Since Chinese medicine is a holistic medicine the use of acupuncture is not limited to just musculoskeletal conditions, but many different health ailments. It can also be utilised in conjunction with Western Medicine frameworks as an adjuct therapy (4, 5).

The Acupuncture qualification addresses the following core areas/topics of study (2):

  • Acupuncture needling techniques

  • Anatomy

  • Cell biology

  • Chemistry and biochemistry

  • Classical literature in Chinese medicine

  • Clinical acupuncture studies

  • Diagnostics of Chinese medicine

  • History of Chinese medicine

  • Infection control

  • Introduction to human biosciences

  • Meridians and acupuncture points

  • Microbiology

  • Moxibustion and cupping/other stimulation methods

  • Neurophysiology of acupuncture

  • Pathology

  • Physiology

  • Principles of Chinese medicine

  • Professionalism and evidence-based practice

  • Research methods

  • Safe needling on critical points - For exmample: training to avoid complications such as pneumothorax occurring

  • Substantial clinical placements with assessments of learning outcomes

  • Western medicine diagnosis

What conditions can Dry Needling and Acupuncture support?

Conditions Dry Needling may Support

Dry Needling is purely used for musculoskeletal conditions. This includes but is not limited to, neck and shoulder pain, lower back pain, golfer's elbow, tennis elbow, sciatica etc. This is because the theory behind the needling is to resolve the trigger points within the muscles of the body that are contributing to the muscular imbalances.

Conditions Acupuncture may Support

Based on Traditional Chinese Medicine theory, acupuncture may be utilised for the musculoskeltal ailments as per dry needling, but it may also be utilised for internal medicine. Some internal medicine conditions that acupuncture may support include, IVF fertility acupuncture, anxiety, chronic headaches and/or migraines etc. (4, 5).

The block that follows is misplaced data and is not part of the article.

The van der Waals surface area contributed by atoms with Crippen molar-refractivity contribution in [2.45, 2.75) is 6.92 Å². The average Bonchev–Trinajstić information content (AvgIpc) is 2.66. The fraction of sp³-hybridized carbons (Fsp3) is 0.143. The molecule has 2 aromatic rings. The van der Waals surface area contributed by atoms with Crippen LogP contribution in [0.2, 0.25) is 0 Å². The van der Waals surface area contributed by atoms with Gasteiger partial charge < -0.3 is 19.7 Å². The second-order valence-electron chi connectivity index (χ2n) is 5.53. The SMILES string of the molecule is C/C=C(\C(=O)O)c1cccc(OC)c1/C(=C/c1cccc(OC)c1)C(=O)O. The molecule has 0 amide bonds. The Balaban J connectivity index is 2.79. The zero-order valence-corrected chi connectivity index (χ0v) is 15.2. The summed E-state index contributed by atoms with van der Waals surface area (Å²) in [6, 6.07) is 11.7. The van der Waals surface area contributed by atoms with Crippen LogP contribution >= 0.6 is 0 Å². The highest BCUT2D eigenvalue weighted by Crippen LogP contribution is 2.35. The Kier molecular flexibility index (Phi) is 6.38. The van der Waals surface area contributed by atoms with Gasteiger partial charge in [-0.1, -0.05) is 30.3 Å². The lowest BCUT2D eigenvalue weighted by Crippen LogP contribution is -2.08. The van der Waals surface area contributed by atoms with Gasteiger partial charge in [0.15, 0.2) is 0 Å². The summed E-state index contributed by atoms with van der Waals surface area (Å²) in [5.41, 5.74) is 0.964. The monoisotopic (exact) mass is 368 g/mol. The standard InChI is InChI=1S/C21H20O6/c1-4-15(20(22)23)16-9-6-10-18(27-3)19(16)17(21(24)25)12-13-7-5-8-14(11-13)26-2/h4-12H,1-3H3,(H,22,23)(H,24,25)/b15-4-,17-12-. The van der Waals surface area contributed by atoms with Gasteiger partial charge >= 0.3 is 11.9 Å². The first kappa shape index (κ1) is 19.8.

Are you located in Brisbane, Australia and would like to explore acupuncture and Chinese Medicine?

Lang Acupuncture and Holistic Health is located in inner city, Brisbane. We have a focus on holistic healing and Traditional Chinese Medicine (TCM) with a strong emphasis in working alongside your doctors and specialists. We have a special interest in support women through their health journeys, from mentrual regulation, emotional wellness, stress management, fertility support, pregnancy support and so much more.

To book an appointment click here.

Brisbane Acupuncture
Our Brisbane Acupuncture Clinic


  1. Cagnie, B., Dewitte, V., Barbe, T., Timmermans, F., Derue, N. & Meeus, M. (2013). Physiologic Effects of Dry Needling. Current Pain and Headache Reports, 17(348). DOI: https://10.1007/s11916-013-0348-5 .

  2. Chinese Medicine Board of Australia. (2023). Assessment of Applications.

  3. Yang, E.S., LI, P., Nilius, B. and LI, G. (2011). Ancient Chinese medicine and mechanistic evidence of acupuncture physiology. European Journey of Physiology, 462(645-653). DOI: https://10.1007/s00424-011-1017-3.

  4. McDonald, J. & Janz, S. (2017). The Acupuncture Evidence Project. Australian Acupuncture and Chinese Medicine Association Ltd. 1-84.

  5. Hullender Rubin, L.E., Opsahl, M.S., Wiemer, K., Mist, S. D., & Caughey, A. B. (2015). Impact of Whole Systems Traditional Chinese Medicine on Vitro Fertilisation Outcomes.  Reproductive Biomedicine Online, 30(6), 602-612.